Nearly 100 tech companies, including Apple, Google, and Microsoft, collectively filed a legal brief on Sunday opposing President Trump's temporary immigration ban, arguing that it "inflicts significant harm on American business." Joining in the brief, filed in the U.S. Court of Appeals for the 9th district, were Facebook, Twitter, Intel, eBay, Netflix, Spotify, and Uber.

"The Order represents a significant departure from the principles of fairness and predictability that have governed the immigration system of the United States for more than fifty years," the brief stated. "Immigrants or their children founded more than 200 of the companies on the Fortune 500 list."

The filing is in support of a lawsuit from Minnesota and Washington states brought against Trump's executive order temporarily barring citizens of the predominately Muslim-countries of Iran, Iraq, Libya, Somalia, Sudan, Syria, and Yemen from entering the U.S.

"Of course the federal government can and should implement targeted, appropriate adjustments to the nation's immigration system to enhance the Nation's security," noted the brief. "But a broad, open-ended ban — together with an indication that the ban could be expanded to other countries without notice — does not fit the goal of making the country more secure. Instead, it will undermine American interests."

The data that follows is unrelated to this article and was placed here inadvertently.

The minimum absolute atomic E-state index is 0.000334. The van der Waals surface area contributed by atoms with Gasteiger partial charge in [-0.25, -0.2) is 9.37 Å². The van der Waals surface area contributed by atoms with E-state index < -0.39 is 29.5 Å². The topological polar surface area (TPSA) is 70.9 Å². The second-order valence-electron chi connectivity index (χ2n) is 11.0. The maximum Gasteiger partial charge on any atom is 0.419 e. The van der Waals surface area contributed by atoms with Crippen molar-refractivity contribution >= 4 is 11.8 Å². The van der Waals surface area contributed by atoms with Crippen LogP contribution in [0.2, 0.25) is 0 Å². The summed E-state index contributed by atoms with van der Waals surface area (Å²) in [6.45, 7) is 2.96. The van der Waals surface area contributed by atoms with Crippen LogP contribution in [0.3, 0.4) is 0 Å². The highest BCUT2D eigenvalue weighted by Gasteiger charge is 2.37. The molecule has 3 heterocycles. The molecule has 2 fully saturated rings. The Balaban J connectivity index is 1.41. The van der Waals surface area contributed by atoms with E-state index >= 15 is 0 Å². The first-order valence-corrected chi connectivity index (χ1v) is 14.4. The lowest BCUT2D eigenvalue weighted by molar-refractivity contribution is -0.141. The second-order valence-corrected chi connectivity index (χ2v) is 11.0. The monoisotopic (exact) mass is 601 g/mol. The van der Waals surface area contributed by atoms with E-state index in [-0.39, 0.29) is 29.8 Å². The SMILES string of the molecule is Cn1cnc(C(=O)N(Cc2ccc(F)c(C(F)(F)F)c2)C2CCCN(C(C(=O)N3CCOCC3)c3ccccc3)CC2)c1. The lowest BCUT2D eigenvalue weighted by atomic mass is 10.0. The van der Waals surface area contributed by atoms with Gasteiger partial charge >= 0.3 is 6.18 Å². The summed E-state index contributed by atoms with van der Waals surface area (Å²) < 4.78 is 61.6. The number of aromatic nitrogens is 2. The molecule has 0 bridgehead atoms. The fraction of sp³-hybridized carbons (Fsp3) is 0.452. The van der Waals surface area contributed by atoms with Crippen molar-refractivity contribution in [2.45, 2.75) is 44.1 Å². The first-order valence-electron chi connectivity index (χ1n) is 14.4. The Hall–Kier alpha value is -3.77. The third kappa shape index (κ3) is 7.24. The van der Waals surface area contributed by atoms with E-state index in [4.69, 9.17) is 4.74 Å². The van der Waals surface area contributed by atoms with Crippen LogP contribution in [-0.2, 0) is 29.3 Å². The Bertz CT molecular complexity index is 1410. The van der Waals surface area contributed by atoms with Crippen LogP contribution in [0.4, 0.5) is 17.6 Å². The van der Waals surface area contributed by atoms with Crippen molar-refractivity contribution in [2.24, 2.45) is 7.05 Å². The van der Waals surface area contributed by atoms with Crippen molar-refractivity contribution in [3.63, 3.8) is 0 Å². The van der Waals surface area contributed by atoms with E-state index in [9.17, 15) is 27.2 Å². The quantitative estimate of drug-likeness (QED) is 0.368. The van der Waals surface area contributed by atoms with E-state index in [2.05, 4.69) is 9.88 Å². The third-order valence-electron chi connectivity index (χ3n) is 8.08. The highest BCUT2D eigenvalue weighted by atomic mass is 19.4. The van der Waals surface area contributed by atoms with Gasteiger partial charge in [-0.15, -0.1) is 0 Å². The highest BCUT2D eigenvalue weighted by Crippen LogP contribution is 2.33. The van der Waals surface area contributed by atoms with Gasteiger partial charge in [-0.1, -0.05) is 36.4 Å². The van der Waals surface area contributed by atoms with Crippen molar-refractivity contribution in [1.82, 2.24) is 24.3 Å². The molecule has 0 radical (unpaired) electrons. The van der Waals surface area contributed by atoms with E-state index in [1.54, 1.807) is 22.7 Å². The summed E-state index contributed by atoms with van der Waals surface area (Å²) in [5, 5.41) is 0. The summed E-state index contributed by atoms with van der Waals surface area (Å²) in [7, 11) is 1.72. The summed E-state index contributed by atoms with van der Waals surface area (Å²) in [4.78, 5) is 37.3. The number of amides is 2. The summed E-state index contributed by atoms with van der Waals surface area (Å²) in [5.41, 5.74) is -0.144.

Coincidentally, perhaps, both Google and Facebook have also announced new, not-gonna-take-it-anymore efforts to combat the circulation of so-called fake news.

CrossCheck, billed as "a collaborative journalism project," will launch first in France and Germany where major elections are looming. The nonprofit group First Draft News, of which Google News Lab is a founding partner, will supervise the effort with participation from numerous media partners. Seventeen in France have already signed-on, including the prestigious Agence France-Presse (AFP), France Medias Monde, France Televisions, Le Echo, LeMonde, and BuzzFeed News.

"CrossCheck brings together expertise from media and technology industries to ensure hoaxes, rumors and false claims are swiftly debunked, and misleading or confusing stories are accurately reported," stated in a press release.

Facebook, subject to intense criticism in the U.S. for sharing incorrect articles preelection, is also launching its own anti-fake news measures in France and Germany, reported Les Echo. Partnering with the nonprofit organization Correctiv, questionable content will be flagged with a warning and down ranked in the Facebook news feed.

Possibly in response to both, President Trump took to his favorite pulpit on Monday to bash polls showing that many Americans are unhappy with his performance to date, calling them "fake news."